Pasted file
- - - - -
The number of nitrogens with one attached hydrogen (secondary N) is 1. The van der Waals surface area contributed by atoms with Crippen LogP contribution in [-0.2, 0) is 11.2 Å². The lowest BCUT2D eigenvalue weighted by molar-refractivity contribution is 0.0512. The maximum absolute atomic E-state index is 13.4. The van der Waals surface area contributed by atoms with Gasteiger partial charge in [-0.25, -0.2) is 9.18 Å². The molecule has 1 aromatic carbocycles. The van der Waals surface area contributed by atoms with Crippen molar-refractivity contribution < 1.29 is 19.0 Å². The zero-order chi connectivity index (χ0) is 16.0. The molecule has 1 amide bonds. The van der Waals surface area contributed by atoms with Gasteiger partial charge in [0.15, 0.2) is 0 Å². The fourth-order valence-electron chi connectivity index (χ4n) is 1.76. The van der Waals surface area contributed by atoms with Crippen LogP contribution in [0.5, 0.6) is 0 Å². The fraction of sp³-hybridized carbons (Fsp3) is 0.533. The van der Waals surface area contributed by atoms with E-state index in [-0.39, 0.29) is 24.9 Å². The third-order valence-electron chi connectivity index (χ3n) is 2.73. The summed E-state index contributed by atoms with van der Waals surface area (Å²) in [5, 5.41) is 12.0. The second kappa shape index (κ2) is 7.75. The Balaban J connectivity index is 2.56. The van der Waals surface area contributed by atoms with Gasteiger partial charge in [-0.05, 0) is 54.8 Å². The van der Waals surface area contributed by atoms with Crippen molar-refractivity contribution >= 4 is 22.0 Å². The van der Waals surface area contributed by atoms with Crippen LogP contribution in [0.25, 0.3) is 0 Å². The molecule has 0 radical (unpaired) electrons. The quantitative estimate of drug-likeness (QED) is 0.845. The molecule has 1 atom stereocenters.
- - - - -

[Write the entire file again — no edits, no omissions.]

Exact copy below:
The number of nitrogens with one attached hydrogen (secondary N) is 1. The van der Waals surface area contributed by atoms with Crippen LogP contribution in [-0.2, 0) is 11.2 Å². The lowest BCUT2D eigenvalue weighted by molar-refractivity contribution is 0.0512. The maximum absolute atomic E-state index is 13.4. The van der Waals surface area contributed by atoms with Gasteiger partial charge in [-0.25, -0.2) is 9.18 Å². The molecule has 1 aromatic carbocycles. The van der Waals surface area contributed by atoms with Crippen molar-refractivity contribution < 1.29 is 19.0 Å². The zero-order chi connectivity index (χ0) is 16.0. The molecule has 1 amide bonds. The van der Waals surface area contributed by atoms with Gasteiger partial charge in [0.15, 0.2) is 0 Å². The fourth-order valence-electron chi connectivity index (χ4n) is 1.76. The van der Waals surface area contributed by atoms with Crippen LogP contribution in [0.5, 0.6) is 0 Å². The fraction of sp³-hybridized carbons (Fsp3) is 0.533. The van der Waals surface area contributed by atoms with E-state index in [-0.39, 0.29) is 24.9 Å². The third-order valence-electron chi connectivity index (χ3n) is 2.73. The summed E-state index contributed by atoms with van der Waals surface area (Å²) in [5, 5.41) is 12.0. The second kappa shape index (κ2) is 7.75. The Balaban J connectivity index is 2.56. The van der Waals surface area contributed by atoms with Gasteiger partial charge in [-0.05, 0) is 54.8 Å². The van der Waals surface area contributed by atoms with Crippen molar-refractivity contribution >= 4 is 22.0 Å². The van der Waals surface area contributed by atoms with Crippen LogP contribution in [0.25, 0.3) is 0 Å². The molecule has 0 radical (unpaired) electrons. The quantitative estimate of drug-likeness (QED) is 0.845. The molecule has 1 atom stereocenters.